Thu, Nov 29, 2018 - Page 10 News List

NZ spy agency rejects Huawei 5G request

CONTAINMENT:The Government Communications Security Bureau said that due to 5G’s design, it is hard to confine high-risk vendors to a network’s less sensitive parts


New Zealand’s intelligence agency has rejected the telecom industry’s first request to use 5G equipment provided by China’s Huawei Technologies Co Ltd (華為), citing a security risk.

Telecommunications services provider Spark New Zealand Ltd, which made the request, yesterday said that it would review the reasoning before considering any further steps.

The decision came as Western nations become increasingly wary of what they have said is possible Chinese government involvement in 5G mobile and other communications networks.

Huawei has repeatedly said that Beijing has no influence over it.

Earlier this year, Australia banned Huawei from supplying 5G equipment, also citing security risks.

Last week, the Wall Street Journal reported that the US government was trying to persuade companies in allied countries to avoid Huawei.

“I have informed Spark that a significant network security risk was identified,” New Zealand Government Communications Security Bureau Director-General Andrew Hampton said separately yesterday.

New Zealand Minister Responsible for Government Communications Security Bureau Andrew Little told reporters that Spark — whose request was part of the country’s first 5G application — could work with the agency to mitigate risk.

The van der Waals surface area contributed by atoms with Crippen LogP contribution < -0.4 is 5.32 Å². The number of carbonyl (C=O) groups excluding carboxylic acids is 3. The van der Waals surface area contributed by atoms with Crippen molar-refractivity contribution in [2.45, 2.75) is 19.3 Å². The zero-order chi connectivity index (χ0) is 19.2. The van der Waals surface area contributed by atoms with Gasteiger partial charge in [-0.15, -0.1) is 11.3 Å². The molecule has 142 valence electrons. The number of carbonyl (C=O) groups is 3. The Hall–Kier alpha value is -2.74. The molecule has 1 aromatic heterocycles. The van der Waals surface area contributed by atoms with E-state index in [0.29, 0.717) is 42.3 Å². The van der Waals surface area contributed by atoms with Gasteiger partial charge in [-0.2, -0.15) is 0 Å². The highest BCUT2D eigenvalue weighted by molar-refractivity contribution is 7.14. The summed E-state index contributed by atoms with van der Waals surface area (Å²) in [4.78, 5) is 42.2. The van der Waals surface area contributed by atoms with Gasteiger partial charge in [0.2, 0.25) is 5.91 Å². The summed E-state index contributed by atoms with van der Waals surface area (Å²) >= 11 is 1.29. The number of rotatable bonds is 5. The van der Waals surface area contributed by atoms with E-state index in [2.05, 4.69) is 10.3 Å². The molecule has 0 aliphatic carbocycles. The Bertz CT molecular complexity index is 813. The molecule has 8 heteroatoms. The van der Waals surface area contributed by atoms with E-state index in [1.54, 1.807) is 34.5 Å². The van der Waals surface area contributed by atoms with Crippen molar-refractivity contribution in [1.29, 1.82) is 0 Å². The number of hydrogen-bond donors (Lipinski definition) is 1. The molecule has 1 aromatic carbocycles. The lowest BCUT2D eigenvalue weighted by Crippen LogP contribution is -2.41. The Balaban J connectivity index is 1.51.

Little declined to specify the concerns, citing classified information.

Huawei did not respond to a request for comment.

Huawei has been involved in other telecommunications systems in New Zealand, such as its 4G mobile network, and is investing NZ$400 million (US$272 million) into research and development.

Little said each decision regarding telecom technology was made separately under telecom and security legislation.

“The difference between 5G networks and conventional 4G and 3G networks is the configuration of the technology,” Little said. “With 5G technology, every component of the 5G network means every part of the network can be accessed.”

That echoed Australian concerns that, with 5G, it is difficult to confine vendors considered high risk to a network’s less sensitive parts.

Spark rival 2degrees said that it had noted the decision and was “seeking clarity on it.”

“The importance of multiple vendors to deliver price competitiveness still stands, so if this announcement has a similar impact on 2degrees, it will be a real disappointment for competition,” 2degrees corporate affairs chief Mathew Bolland told reporters.

Vodafone New Zealand Ltd declined to comment on the matter.

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